The failure of the “Good Samaritan” law to immunize people calling for medical help against not just criminal charges but also probation violation charges was seen as a serious flaw by public health experts and medical professionals, and fixes were proposed simultaneously by Sen. Michael J. McCaffrey in the Senate – S.576 – and by Rep. Robert E. Craven Sr. in the House – H.5416 – that would expand protections to people on probation and also make the act permanent by eliminating the “sunset” provision.

Attorney General Kilmartin in an April 14 letter to the General Assembly objected to both changes, proposing to scale back rather than expand protections by restricting immunity to drug possession offenses only and not to delivery offenses. (In Rhode Island, “delivery” subsumes a wide variety of conduct that would not commonly be understood to constitute drug dealing, such as merely passing a marijuana joint hand to hand or sharing a needle.) “By providing immunity, this law… gives legal protections for those who are selling heroin and operating drug houses that enable heroin use,” Kilmartin wrote. Contradicting the formally stated judgment of the nearly unanimous community of public health professionals, including the RI Medical Society on behalf of itself and 18 other professional societies such as the RI Society of Addiction Medicine, the RI Psychiatric Society, and the RI chapters of the American Pediatric Association and the American College of Emergency Physicians, and also contradicting a separate formal statement by about 40 doctors organized by Josiah D. “Jody” Rich, MD, MPH, the attorney general argued that criminal prosecution of  “Good Samaritans” would be medically beneficial for them: “While I certainly appreciate the notion that the fear of arrest would prevent a person from calling emergency services in an overdose event, we must consider other issues. The immunity provided under this section ensures that there will not be a necessary intervention into the individual’s substance abuse disorder. Some may scoff at this suggestion, but by releasing a person who just suffered an overdose back to the streets; this almost enables the furtherance of the individual’s addiction issues. By having a law enforcement intervention, an individual can be court ordered to seek a substance abuse assessment or treatment as a condition of their bail or probation.”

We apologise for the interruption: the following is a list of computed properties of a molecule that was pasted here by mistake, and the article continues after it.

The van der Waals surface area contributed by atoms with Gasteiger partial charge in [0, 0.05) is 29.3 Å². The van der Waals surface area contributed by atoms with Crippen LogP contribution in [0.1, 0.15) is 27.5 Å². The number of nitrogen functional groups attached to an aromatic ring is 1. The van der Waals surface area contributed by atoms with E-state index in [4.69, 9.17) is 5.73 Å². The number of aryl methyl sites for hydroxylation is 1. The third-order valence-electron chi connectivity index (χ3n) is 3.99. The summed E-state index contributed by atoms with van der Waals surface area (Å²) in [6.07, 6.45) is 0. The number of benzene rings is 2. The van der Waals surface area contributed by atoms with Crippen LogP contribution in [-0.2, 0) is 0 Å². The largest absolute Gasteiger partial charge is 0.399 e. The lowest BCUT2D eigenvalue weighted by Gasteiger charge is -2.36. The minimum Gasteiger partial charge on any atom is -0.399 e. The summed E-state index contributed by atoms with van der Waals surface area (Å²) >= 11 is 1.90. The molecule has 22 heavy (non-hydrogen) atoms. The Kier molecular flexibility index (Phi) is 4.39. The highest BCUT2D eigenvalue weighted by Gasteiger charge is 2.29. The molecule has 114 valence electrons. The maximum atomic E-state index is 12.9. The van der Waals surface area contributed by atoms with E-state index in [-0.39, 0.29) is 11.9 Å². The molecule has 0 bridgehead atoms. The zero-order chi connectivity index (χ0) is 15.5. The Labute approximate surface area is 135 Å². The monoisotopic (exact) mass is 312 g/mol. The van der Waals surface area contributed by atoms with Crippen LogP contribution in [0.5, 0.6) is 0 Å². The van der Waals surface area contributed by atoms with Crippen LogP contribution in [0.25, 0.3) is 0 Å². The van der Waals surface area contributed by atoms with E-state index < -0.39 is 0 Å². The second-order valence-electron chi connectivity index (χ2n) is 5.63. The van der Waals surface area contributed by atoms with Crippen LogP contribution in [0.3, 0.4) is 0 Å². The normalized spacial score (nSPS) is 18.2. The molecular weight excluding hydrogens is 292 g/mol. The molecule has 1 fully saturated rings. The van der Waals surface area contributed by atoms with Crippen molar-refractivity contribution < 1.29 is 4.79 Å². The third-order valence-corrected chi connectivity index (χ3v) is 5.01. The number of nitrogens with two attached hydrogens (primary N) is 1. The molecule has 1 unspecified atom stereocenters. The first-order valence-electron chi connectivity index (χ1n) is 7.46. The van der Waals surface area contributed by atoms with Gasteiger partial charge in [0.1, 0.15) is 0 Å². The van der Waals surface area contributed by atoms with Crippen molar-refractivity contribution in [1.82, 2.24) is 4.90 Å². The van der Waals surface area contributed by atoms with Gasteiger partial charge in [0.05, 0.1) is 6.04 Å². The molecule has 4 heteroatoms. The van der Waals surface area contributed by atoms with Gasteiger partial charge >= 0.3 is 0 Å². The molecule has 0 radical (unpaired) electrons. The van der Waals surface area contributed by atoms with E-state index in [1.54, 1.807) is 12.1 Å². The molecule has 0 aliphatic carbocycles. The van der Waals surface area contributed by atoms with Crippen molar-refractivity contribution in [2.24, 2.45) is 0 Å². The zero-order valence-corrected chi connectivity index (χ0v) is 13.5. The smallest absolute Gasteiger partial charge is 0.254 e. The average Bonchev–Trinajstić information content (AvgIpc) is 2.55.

As a result of Kilmartin’s objections, the Senate agreed to restore the “sunset” provision and extend the life of the act by two years until 2017, but still backed the expansion of protection to people on probation – S.576 Substitute A – and the amended version was passed unanimously, 32-0, on May 21. The House, however,  removed the expanded protections for people on probation and instead only renewed the 2012 law with no change other than to extend its expiration by two years until 2017 – H.5416 Substitute A – which passed unanimously, 71-0, on June 9.

In order for the General Assembly to send a bill to the governor to become law, both the House and Senate must separately pass textually identical versions. Even if both chambers pass similar but slightly different bills, these cannot advance until the differences are negotiated in some sort of compromise: either one chamber must pass unaltered the text that the other passed, or the same modified version must be passed anew by each chamber. Rhode Island has a part-time legislature that in the modern era meets only January through June, so all unfinished business crashed to the ground late on the evening of Thursday, June 25, when the two chambers gave up trying to work out compromises and packed up to go home for the year. The renewal of the “Good Samaritan” law was a casualty of this process. “It’s fair to speculate that had the attorney general not intervened and asked the House to pass the ‘Substitute A’ bill [without the expanded protection for people on probation], we would have a ‘Good Samaritan’ law because that’s why the bill had to go back” to conference between the chambers, McGoldrick said.

The expiration of the “Good Samaritan” act, despite overwhelming unanimous support among legislators for renewing some version of it, has created confusion and crisis. After investing considerable time and money to get naloxone antidote into the hands of police, school teachers, substance abuse counselors and many others likely to come into contact with overdose incidents where seconds could save a life, the law no longer protects them against criminal and civil liability if something goes wrong, such as an adverse or allergic reaction.

McGoldrick said she is seeking an executive order from the governor that would direct police to act as if the old law had not expired, but even that could not constrain the attorney general from filing criminal charges or protect first responders who administer naloxone. “What all of the legislators are missing is that the damage has already been done,” McGoldrick said. “Three years of public health education will be swept away. We had to do a lot of work to build trust in the community, and that has to be redone.”

Amy Kempe, communications officer for Attorney General Peter Kilmartin, said that she was unable to provide substantive comment by press time, but that a statement was being formulated.